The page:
03/18/2010 05:12 am ET Updated May 25, 2011

Why Prayer Is Such a Political Football -- The Lord's Prayer Got Lost in the Mix

Time to dust off my Union Theological Seminary creds and weigh in on prayer.

The founder of the religion, some of whose representatives are emoting onerous and hateful prayers, was one Jesus of Nazareth.

And, try as you might, you will only find one prayer that he taught.

It uses the familiar Aramaic term for father (Abba) to address the Deity. It says Abba's realm is heaven and that earth would do well to emulate heaven's way, which we may infer is peaceful, sharing and humble.

This should be enough to stop the tongue of a clergy person who wants to rain down terror on some enemy or other. It's not that Jesus was not political. It's that his politics were aimed at transforming the world in ways children might better understand than adults.

Now I am sure I could elicit agreement from a hateful preacher if we sat down and talked eye to eye. Either that, or he would have to confess that he is not a very good fundamentalist.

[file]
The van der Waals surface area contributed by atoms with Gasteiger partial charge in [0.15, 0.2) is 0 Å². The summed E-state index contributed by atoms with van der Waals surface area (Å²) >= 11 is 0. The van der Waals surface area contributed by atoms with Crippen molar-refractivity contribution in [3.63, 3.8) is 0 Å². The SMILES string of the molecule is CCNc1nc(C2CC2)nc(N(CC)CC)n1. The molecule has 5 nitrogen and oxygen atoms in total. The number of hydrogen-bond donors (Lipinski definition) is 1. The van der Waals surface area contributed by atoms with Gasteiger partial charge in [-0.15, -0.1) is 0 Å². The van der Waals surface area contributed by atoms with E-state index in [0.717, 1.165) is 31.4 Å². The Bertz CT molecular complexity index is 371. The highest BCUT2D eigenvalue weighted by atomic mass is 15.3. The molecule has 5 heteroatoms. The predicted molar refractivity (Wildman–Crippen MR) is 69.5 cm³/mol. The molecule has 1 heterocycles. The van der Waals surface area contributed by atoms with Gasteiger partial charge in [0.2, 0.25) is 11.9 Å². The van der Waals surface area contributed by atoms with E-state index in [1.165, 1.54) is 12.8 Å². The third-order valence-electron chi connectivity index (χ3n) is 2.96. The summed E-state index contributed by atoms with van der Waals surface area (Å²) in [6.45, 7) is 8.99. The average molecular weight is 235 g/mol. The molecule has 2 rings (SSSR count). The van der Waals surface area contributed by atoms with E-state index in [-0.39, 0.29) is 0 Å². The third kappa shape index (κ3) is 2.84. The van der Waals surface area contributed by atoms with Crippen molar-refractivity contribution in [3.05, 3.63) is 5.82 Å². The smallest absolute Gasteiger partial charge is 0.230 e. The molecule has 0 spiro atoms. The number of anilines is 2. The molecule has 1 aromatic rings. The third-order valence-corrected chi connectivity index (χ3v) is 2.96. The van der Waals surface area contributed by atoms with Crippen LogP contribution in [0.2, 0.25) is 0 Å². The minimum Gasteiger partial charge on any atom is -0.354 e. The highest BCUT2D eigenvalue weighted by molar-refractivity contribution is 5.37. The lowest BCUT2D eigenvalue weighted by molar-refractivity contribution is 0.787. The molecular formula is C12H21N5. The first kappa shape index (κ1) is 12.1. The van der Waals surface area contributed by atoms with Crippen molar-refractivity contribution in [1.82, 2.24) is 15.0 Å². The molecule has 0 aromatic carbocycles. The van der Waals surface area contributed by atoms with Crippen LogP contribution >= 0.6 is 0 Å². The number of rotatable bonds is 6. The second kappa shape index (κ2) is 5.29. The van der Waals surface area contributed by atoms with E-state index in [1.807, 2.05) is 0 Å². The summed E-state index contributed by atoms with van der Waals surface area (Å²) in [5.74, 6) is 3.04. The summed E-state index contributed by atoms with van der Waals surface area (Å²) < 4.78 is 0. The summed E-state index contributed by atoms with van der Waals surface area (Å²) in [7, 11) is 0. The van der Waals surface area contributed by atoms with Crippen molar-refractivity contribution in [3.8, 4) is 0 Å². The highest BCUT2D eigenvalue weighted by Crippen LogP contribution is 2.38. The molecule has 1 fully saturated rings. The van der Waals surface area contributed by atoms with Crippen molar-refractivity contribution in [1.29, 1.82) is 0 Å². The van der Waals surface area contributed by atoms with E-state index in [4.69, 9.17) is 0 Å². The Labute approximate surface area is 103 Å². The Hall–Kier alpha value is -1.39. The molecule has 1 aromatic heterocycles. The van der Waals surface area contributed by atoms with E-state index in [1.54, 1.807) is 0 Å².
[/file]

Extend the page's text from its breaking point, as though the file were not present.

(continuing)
Nothing more fundamental than the only prayer Jesus ever taught. Sadly it has become rote. Few think about it.

This is partly because religion is never content to let well enough alone. It wants an institution, a creed and then a whole lot of language, including prayers galore. We are in fact inundated with all too many pompous, interminable and presumptuous prayers of intercession, invocation, benediction, adoration and so forth and so on. Jesus suggested we should not do "as others do" when it comes to religious observances. But temptation abounds.

When his rag-tag followers asked Jesus how to pray, he just gave them the Lord's Prayer.

I wonder if the prayer wasn't meant to be sung. A while back, I turned Jesus's words into a song. Simple words that say the same thing the spoken prayer does, maybe a bit more directly.

Here is the lyric:

Lord"s Prayer Song